However, recovery is uneven, particularly among historically marginalized racial and ethnic groups
MONDAY, April 11, 2022 (HealthDay News) — Turnover rates are returning to prepandemic levels across most groups of health care workers, according to a study published online April 8 in JAMA Health Forum.
Bianca K. Frogner, Ph.D., from the University of Washington in Seattle, and Janette S. Dill, Ph.D., M.P.H., from the University of Minnesota in Minneapolis, used data from the Current Population Survey (125,717 unique health care workers; 2019 to 2021) to identify which health care workers had the highest risk for exiting the health care workforce during the COVID-19 pandemic.
The researchers found that health care turnover rates peaked in postperiod 1 (April 2020 to December 2020) but largely recovered by postperiod 2 (January 2021 to October 2021), except among long-term care workers and physicians. There was a fourfold difference observed in turnover rates between physicians and health aides or assistants. Additionally, rates were higher for health care workers with young children (younger than 5 years) and for both sexes (but highest among women). Persistently higher turnover rates were seen among American Indian/Alaska Native/Pacific Islander workers, while White workers had persistently lower rates and Black and Latino workers experienced the slowest job recovery rates.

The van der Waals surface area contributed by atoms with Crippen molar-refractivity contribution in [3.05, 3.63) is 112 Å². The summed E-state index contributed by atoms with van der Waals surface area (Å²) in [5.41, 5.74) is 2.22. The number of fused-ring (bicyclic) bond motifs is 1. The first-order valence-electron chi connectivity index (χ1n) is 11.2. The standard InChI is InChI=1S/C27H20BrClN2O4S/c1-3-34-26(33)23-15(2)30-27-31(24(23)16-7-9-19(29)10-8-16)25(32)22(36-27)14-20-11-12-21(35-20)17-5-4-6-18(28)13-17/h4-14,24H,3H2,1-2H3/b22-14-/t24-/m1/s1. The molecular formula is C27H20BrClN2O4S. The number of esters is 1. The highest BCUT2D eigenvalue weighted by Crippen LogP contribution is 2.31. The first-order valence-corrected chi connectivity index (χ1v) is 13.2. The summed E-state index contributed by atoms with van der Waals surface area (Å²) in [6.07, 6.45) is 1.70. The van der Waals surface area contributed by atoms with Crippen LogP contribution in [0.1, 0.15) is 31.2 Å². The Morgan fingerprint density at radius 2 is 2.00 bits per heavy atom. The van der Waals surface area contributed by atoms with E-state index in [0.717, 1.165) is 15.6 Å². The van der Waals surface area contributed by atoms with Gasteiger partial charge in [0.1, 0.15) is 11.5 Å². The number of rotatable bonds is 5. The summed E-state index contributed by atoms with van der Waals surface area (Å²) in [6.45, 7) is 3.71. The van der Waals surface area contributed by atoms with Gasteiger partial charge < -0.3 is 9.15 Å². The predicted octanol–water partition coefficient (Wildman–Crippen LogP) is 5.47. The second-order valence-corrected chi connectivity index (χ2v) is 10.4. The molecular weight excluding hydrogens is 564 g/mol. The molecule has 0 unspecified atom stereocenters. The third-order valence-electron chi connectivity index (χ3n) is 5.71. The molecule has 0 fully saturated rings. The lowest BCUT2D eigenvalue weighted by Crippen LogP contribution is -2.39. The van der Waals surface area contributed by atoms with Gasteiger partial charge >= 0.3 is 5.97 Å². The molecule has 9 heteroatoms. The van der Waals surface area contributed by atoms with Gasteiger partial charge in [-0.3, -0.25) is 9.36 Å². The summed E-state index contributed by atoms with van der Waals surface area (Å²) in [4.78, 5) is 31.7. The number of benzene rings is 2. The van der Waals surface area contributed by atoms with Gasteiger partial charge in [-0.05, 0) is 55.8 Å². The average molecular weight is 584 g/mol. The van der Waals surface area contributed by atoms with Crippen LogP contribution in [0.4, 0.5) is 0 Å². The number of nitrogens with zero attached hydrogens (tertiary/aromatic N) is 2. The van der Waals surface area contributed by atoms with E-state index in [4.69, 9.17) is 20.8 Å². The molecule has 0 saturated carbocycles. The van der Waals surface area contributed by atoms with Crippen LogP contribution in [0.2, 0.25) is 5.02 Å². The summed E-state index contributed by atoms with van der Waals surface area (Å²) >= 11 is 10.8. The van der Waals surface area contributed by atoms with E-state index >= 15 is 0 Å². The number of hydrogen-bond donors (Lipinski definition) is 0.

“Given the high demand for long-term care workers, targeted attention is needed to recruit job-seeking health care workers and to retain those currently in these jobs to lessen turnover,” the authors write.
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